Life is hard, and catastrophes befall all of us over a lifetime. Women’s financial lives can be especially difficult, especially if they take years out of the workforce to care for children or elderly parents. Less wage-earning work means your monthly Social Security payments will be lower.


If you aren’t able to save for retirement, you still have a safety net in Social Security. If you are able to save up little or nothing over your working years, you can rely solely on Social Security and its corollary Supplemental Security Income (SSI).

Investment type No. 1: Stocks Held in ETFs, Index Funds and Mutual Funds

The stock market traditionally returns about 8% over a decades-long investment period, so it’s a good way to earn a strong return. Stock market gains are not guaranteed, however, so you can’t count on that 8%.

Investment type No. 2: Roth IRA Brokers

If you are interested in starting or rolling over a Roth IRA or creating a backdoor Roth IRA or Roth conversion, check out our list of excellent Roth IRA brokers.


Monitor Your Retirement Savings

Once you’ve got your retirement plan set up, it’s important to keep an eye on how it’s doing. When you are invested in the stock market, the balances in your investment accounts fluctuate. When they go up, it feels great, but in a market downturn when you see your precious retirement funds drop by the thousands of dollars, it can be physically sickening.


If you are more risk averse and have much of your money in safer investments like Certificates of Deposits or high-yield savings accounts, your money makes so little that the slow growth can be depressing.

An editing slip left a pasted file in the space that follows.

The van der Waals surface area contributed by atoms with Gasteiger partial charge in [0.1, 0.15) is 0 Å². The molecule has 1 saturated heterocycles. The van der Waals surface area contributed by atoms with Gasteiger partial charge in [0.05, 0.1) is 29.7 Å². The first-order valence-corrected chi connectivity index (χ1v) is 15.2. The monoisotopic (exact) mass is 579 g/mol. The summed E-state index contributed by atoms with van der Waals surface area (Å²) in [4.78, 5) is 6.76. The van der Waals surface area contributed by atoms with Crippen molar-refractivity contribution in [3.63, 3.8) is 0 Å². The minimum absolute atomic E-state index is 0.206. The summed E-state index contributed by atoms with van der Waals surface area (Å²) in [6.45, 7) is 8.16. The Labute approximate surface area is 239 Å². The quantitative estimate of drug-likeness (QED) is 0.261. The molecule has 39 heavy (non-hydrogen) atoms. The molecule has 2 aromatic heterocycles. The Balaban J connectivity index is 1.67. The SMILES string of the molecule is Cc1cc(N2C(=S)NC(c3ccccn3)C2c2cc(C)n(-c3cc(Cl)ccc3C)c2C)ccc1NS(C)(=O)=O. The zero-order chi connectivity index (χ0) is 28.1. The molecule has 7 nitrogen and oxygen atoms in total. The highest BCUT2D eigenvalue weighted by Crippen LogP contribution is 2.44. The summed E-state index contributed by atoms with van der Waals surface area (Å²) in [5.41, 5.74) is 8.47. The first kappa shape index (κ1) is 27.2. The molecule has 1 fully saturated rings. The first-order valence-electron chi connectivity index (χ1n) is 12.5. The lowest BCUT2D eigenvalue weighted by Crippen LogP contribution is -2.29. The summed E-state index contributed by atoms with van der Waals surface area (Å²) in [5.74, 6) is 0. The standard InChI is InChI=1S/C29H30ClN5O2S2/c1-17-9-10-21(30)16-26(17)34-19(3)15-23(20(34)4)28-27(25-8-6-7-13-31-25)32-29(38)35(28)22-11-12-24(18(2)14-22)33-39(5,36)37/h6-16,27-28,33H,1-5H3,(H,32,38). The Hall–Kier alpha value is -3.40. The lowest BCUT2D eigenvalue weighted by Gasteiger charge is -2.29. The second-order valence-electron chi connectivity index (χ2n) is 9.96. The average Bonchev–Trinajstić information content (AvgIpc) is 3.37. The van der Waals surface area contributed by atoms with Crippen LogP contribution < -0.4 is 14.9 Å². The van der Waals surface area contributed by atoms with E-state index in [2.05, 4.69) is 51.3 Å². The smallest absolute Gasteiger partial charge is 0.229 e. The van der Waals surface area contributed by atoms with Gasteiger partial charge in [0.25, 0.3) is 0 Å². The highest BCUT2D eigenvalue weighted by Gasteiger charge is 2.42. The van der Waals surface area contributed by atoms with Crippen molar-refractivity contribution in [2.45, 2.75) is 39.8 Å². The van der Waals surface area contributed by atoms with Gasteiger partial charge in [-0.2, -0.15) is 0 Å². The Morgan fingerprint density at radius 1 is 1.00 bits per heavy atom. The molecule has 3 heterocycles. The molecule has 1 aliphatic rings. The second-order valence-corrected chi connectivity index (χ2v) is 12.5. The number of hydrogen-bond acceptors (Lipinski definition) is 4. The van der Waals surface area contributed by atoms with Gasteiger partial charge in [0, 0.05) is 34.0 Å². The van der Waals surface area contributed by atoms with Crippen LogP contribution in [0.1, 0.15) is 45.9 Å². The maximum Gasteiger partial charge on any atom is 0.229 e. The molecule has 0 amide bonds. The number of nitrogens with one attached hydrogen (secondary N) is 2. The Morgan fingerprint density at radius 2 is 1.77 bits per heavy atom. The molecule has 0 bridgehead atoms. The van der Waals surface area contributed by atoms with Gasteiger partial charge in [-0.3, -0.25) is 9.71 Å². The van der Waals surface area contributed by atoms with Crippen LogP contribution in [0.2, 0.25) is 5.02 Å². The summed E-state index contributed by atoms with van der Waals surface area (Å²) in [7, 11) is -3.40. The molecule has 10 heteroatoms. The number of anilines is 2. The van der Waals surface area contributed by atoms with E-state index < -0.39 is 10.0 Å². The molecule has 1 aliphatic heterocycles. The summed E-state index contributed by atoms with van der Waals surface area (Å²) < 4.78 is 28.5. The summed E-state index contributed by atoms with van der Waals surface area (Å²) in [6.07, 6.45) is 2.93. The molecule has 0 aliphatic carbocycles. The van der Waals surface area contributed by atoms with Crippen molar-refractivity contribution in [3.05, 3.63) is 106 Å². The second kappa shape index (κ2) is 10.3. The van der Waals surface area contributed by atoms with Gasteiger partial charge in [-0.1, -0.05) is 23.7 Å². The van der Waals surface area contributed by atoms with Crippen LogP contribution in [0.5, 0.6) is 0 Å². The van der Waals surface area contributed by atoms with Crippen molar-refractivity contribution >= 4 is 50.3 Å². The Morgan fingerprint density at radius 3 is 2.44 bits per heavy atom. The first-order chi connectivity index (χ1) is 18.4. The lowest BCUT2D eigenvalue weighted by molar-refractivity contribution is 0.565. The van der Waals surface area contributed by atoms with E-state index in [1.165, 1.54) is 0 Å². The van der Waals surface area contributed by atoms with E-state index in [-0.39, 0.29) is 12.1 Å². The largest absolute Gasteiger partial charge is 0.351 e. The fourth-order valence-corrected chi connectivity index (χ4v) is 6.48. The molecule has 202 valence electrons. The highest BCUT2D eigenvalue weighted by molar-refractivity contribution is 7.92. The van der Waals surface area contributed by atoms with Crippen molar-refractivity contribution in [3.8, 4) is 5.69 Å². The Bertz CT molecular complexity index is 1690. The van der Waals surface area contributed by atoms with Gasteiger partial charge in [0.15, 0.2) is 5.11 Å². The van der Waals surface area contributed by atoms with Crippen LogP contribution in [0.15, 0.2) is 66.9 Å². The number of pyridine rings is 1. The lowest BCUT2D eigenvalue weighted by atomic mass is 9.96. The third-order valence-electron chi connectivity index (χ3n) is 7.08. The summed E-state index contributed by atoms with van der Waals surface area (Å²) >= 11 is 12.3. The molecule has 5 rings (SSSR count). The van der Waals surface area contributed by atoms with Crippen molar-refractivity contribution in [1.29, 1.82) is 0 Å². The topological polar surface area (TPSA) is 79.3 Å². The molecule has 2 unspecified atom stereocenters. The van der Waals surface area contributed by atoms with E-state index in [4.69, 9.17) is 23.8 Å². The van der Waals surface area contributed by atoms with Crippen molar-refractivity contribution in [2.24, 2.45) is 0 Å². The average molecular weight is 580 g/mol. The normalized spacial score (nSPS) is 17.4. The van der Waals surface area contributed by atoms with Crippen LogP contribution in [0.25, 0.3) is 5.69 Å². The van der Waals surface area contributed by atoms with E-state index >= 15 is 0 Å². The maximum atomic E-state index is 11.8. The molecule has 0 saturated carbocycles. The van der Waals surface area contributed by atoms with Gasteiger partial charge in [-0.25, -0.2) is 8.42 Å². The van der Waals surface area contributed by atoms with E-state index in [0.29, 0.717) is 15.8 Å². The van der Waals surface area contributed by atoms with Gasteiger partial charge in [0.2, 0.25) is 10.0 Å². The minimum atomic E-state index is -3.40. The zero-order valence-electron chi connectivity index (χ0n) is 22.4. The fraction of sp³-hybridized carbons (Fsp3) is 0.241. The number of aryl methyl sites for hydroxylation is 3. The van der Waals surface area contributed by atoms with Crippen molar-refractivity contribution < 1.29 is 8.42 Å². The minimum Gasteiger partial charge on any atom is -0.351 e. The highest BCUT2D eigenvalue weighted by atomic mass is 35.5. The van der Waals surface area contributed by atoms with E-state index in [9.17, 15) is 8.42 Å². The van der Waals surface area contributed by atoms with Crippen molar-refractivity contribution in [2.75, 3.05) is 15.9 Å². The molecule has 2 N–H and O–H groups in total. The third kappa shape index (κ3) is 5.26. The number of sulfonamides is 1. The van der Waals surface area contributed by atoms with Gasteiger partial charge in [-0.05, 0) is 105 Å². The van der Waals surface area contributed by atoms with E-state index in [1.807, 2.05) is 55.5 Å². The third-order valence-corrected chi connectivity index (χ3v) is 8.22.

Regardless of where you are putting your retirement money, you have to force yourself to periodically reevaluate if that is the right place for it. If, for example, you have a portion of your 401(k) money invested in an ETF in the retail sector and that industry begins to have economic trouble, you may want to sell some of the shares in that account and consider buying shares in a different fund that your company 401(k) offers.


Your Actual Age and Your Retirement Age

You can use online calculators to explore possible retirement savings amounts, potential dates for retirement and how long your retirement money might last. You can see the average retirement savings ranges at different ages, but everybody’s situation is unique.

A divergence has emerged between high earners who aim to retire early (the Financial Independence, Retire Early or FIRE movement) and the majority of workers whose low retirement savings necessitate working far past the traditional retirement age of 62.

If you can delay taking Social Security and delay retiring until age 65, that lets you maximize the monthly amount and get to the age where you can use low-cost Medicare for health insurance. If you retire before age 65, you need to buy your own health insurance, which can be expensive.


The 4% Rule

There are different ways to determine how much money you need to save to get the retirement income you want. One easy-to-use formula is to divide your desired annual retirement income by 4%, which is known as the 4% rule.


Monthly Withdraw from Your Savings

Once you retire, you will probably want to supplement your Social Security with money from your retirement savings, either in a 401(k) or IRA. For example, if you have $250,000 in savings, you could withdraw $10,000 in the first year and adjust that amount upward for inflation each year for the next 30 years.


Enjoy Your Life

How long will you live? Because no one really knows the answer to that question, it’s best to look at averages. All you can do is your best, and the concern over your future financial security should not be cause for stress.